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I know that a block is a reusable chunk of executable code in Objective-C. Is there a reason I shouldn't put that same chunk of code in a function and just called the function when I need that code to run?

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2 Answers 2

up vote 13 down vote accepted

It depends on what you're trying to accomplish. One of the cool things about blocks is that they capture local scope. You can achieve the same end result with a function, but you end up having to do something like pass around a context object full of relevant values. With a block, you can do this:

int num1 = 42;
void (^myBlock)(void) = ^{
    NSLog(@"num1 is %d", num1);

num1 = 0; // Changed after block is created

// Sometime later, in a different scope

myBlock();              // num1 is 42

So simply by using the variable num1, its value at the time myBlock was defined is captured.

From Apple's documentation:

Blocks are a useful alternative to traditional callback functions for two main reasons:

  1. They allow you to write code at the point of invocation that is executed later in the context of the method implementation. Blocks are thus often parameters of framework methods.

  2. They allow access to local variables. Rather than using callbacks requiring a data structure that embodies all the contextual information you need to perform an operation, you simply access local variables directly.

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Great explanation. Yet I have a question for reason 1. Take completion handler block for example. If no multi-threading involves,i.e. the method and its block are both running on main queue, there should be no difference between putting the completion code inside the block and outside the block. Because the completion code would run AFTER the method finishes in both cases. Is it correct? –  Philip007 Nov 30 '12 at 9:25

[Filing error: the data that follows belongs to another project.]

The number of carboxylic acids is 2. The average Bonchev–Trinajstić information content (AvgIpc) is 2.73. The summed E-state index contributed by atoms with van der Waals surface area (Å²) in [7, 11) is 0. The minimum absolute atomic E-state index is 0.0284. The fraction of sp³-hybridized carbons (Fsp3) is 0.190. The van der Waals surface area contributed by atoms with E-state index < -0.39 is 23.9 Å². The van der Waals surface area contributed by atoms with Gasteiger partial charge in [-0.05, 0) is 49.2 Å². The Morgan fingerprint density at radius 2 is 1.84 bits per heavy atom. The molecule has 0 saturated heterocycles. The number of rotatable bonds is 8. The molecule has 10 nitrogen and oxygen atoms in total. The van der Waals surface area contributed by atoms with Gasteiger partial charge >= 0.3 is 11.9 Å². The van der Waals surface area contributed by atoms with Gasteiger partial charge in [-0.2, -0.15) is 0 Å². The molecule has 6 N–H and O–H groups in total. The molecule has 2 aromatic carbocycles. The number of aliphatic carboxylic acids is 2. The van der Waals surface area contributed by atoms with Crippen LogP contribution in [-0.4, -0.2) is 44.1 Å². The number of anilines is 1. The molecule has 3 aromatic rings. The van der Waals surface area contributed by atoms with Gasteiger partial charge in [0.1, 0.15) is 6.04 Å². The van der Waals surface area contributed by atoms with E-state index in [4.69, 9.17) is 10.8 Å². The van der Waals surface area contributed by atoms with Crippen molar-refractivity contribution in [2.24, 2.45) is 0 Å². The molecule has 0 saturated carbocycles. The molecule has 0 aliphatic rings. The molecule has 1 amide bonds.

Yes, that's true, but there are many cases where a method needs time to do something asynchronously, and does so without blocking the main thread (not necessarily just multithreading, see NSRunLoop). There are application where the same method may sometimes run synchronously and call the completion block before it returns, and other times run asynchronously. It's nice to allow for both possibilities without writing different (calling) code. Another thing is that completion blocks often have arguments, which essentially allows for the method to return multiple values. –  Andrew Madsen Nov 30 '12 at 17:31
Session 308 from WWDC 2011 ("Blocks and GCD in Practice") highlights the advantages of blocks over ordinary functions (as covered in this answer) with a nice example to do with sorting. –  Aky Jan 10 '13 at 9:31

As Brad Larson comments in response to this answer:

Blocks will let you define actions that take place in response to an event, but rather than have you write a separate method or function, they allow you to write the handling code right where you set up the listener for that event. This can save a mess of code and make your application much more organized.

A good example of which i can give you is of alert view, it will be good if i decided at time of creation of alert view what will happen when i dismiss that instead i write the delegate method and wait for that to call. So it will be much easier to understand and implement and also it provides fast processing.

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Please do not plagiarize things others have written elsewhere without proper citation. This will get you suspended from this site very quickly. –  Brad Larson Feb 3 '12 at 21:38
Yeah..i will do that in future...might be that is missed in recent last time.. –  rishi Feb 13 '12 at 17:28

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